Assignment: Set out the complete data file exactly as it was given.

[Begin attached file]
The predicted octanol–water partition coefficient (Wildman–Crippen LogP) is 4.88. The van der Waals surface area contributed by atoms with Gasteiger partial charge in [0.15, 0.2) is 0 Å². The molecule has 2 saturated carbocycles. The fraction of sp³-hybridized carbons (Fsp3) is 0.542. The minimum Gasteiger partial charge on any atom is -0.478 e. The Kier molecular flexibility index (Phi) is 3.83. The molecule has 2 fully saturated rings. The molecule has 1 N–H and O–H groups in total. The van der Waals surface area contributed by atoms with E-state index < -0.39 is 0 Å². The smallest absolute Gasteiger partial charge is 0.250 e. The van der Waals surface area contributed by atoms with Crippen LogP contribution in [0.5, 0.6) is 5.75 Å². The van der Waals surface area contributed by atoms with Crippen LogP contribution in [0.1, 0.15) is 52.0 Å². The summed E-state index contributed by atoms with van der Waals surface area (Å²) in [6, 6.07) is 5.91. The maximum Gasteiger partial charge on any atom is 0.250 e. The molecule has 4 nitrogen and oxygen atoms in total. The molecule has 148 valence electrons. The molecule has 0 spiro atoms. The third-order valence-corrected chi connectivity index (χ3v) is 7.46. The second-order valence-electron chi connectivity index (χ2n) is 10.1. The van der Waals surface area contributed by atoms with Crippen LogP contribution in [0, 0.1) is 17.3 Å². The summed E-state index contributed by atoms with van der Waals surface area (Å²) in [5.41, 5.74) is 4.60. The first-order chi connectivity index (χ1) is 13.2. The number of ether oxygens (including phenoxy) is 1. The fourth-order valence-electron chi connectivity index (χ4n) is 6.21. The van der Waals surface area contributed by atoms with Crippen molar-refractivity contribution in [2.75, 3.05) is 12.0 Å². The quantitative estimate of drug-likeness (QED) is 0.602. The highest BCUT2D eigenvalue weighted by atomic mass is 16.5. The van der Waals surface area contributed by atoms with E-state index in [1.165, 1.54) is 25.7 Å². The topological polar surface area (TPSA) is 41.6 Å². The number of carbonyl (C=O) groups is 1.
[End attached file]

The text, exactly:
The predicted octanol–water partition coefficient (Wildman–Crippen LogP) is 4.88. The van der Waals surface area contributed by atoms with Gasteiger partial charge in [0.15, 0.2) is 0 Å². The molecule has 2 saturated carbocycles. The fraction of sp³-hybridized carbons (Fsp3) is 0.542. The minimum Gasteiger partial charge on any atom is -0.478 e. The Kier molecular flexibility index (Phi) is 3.83. The molecule has 2 fully saturated rings. The molecule has 1 N–H and O–H groups in total. The van der Waals surface area contributed by atoms with E-state index < -0.39 is 0 Å². The smallest absolute Gasteiger partial charge is 0.250 e. The van der Waals surface area contributed by atoms with Crippen LogP contribution in [0.5, 0.6) is 5.75 Å². The van der Waals surface area contributed by atoms with Crippen LogP contribution in [0.1, 0.15) is 52.0 Å². The summed E-state index contributed by atoms with van der Waals surface area (Å²) in [6, 6.07) is 5.91. The maximum Gasteiger partial charge on any atom is 0.250 e. The molecule has 4 nitrogen and oxygen atoms in total. The molecule has 148 valence electrons. The molecule has 0 spiro atoms. The third-order valence-corrected chi connectivity index (χ3v) is 7.46. The second-order valence-electron chi connectivity index (χ2n) is 10.1. The van der Waals surface area contributed by atoms with Crippen LogP contribution in [0, 0.1) is 17.3 Å². The summed E-state index contributed by atoms with van der Waals surface area (Å²) in [5.41, 5.74) is 4.60. The first-order chi connectivity index (χ1) is 13.2. The number of ether oxygens (including phenoxy) is 1. The fourth-order valence-electron chi connectivity index (χ4n) is 6.21. The van der Waals surface area contributed by atoms with Crippen molar-refractivity contribution in [2.75, 3.05) is 12.0 Å². The quantitative estimate of drug-likeness (QED) is 0.602. The highest BCUT2D eigenvalue weighted by atomic mass is 16.5. The van der Waals surface area contributed by atoms with E-state index in [1.165, 1.54) is 25.7 Å². The topological polar surface area (TPSA) is 41.6 Å². The number of carbonyl (C=O) groups is 1.